Although he’s big on Twitter’s analytics, Ian reminds listeners to check the analytics baked into any of the social media management tools they may be using, such as Hootsuite, SproutSocial, or AgoraPulse; more on AgoraPulse later in this episode.

Ian briefly mentions Do You Even List?, a tool that will send you a free weekly email that tells you the top people interacting with your posts, then goes on to discuss the built-in analytics found in Tweetbot, an iOS app. From within the app, you can get a glimpse of daily stats and activity including how many stars your tweets have received and how many retweets and new followers you’ve gotten.

Because Ian uses mostly Android devices, Mike asked him what mobile app he recommends. Ian shares that he uses the official Twitter app, as well as the mobile version of AgoraPulse because it syncs with the web app. More on AgoraPulse below.


Monitoring Tools

hootsuite search stream

Add a separate column for anything you want to monitor in Hootsuite (pictured) or TweetDeck.

Ian explains that monitoring tools let you know if someone has mentioned a particular phrase or word.

Twitter, he says, is really good at alerting you when people @mention you. However, if you want to see when someone uses your brand name or one of your competitors’ names, a monitoring tool will notify you so you can get involved in the conversations.

Ian shares that if you’re using TweetDeck or Hootsuite, you can create a new column to monitor specific keywords, and he says that’s what he would do. For example, if you want to keep track of a competitor, you would put a Twitter search with their name in a column. Then you will see all of the people mentioning that name in one place.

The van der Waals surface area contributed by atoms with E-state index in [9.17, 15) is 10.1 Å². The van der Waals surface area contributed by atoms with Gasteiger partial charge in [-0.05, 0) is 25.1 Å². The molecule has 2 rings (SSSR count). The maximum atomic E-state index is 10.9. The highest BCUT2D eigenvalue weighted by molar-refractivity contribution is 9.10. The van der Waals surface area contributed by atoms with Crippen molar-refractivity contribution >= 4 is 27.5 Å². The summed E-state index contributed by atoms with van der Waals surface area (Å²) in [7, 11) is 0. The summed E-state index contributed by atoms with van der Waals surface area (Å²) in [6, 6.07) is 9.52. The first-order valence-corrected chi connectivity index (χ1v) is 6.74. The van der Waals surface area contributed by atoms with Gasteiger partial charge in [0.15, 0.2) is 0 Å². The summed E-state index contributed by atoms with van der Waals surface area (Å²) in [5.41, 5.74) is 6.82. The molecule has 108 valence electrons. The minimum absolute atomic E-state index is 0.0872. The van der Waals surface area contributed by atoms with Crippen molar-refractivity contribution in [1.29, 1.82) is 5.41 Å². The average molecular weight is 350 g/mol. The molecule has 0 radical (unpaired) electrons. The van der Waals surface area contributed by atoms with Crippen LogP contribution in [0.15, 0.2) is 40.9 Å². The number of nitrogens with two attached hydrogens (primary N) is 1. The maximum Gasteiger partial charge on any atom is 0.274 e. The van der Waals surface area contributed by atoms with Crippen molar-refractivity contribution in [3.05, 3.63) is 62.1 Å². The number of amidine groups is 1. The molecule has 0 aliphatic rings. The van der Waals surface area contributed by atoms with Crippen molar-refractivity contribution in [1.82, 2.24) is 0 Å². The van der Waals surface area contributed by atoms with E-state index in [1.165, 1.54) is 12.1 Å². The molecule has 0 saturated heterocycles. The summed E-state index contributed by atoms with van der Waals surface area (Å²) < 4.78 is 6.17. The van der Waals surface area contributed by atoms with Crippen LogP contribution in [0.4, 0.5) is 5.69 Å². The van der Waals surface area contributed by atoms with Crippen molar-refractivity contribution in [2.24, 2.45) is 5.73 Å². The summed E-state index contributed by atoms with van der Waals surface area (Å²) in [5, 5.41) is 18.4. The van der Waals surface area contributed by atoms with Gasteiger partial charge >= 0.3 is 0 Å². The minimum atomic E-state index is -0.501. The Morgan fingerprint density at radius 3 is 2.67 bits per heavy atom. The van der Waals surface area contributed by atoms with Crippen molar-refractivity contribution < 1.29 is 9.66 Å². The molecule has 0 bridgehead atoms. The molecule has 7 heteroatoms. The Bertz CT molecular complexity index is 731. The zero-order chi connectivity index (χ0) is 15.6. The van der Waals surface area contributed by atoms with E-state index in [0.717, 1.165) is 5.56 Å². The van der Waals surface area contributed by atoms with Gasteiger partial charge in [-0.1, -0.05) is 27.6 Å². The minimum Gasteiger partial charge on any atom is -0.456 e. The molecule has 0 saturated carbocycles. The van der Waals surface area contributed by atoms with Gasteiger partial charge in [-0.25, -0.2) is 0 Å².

Ian also discusses using Mention.net alerts to find anyone who is linking to his website.


Engagement Tools

Ian talks about how managing engagement can be very time-consuming, especially for brands and small businesses.

He says the reason he likes AgoraPulse is that it displays all of the Twitter mentions or messages you receive in the same way other tools such as Hootsuite do. However, as you reply to each one in AgoraPulse, it disappears from view much like an email inbox – once you respond, you can archive it. You can also delegate tweets to team members and see who has responded to a tweet.


Use AgoraPulse to efficiently manage your Twitter conversations.

Because AgoraPulse has a mobile app, you can use this feature from your desktop or a mobile device.

Listen to the show to find out what other social networks AgoraPulse monitors.

Discovery of the Week

Chhirp, a free app available for both iPhone and Android, lets you record up to a full minute of audio, then tweet it to your timeline on Twitter. Once the tweet hits, the audio plays within your tweet so your audience can simply click and listen to your message.


Chhirp allows you to tweet with your voice.

Setup is simple: you just give Chhirp access to your Twitter account. To record your audio, tap the Microphone button to begin and once more when you’re done, then tap Send. Your audio is a Chhirp!

After recording this podcast, Chhirp was removed from the U.S. iTunes and Google Play stores.


Key takeaways mentioned in this episode:


Listen to the Social Media Examiner PodCast:




March 3, 2016 / by / in , , , , , , , ,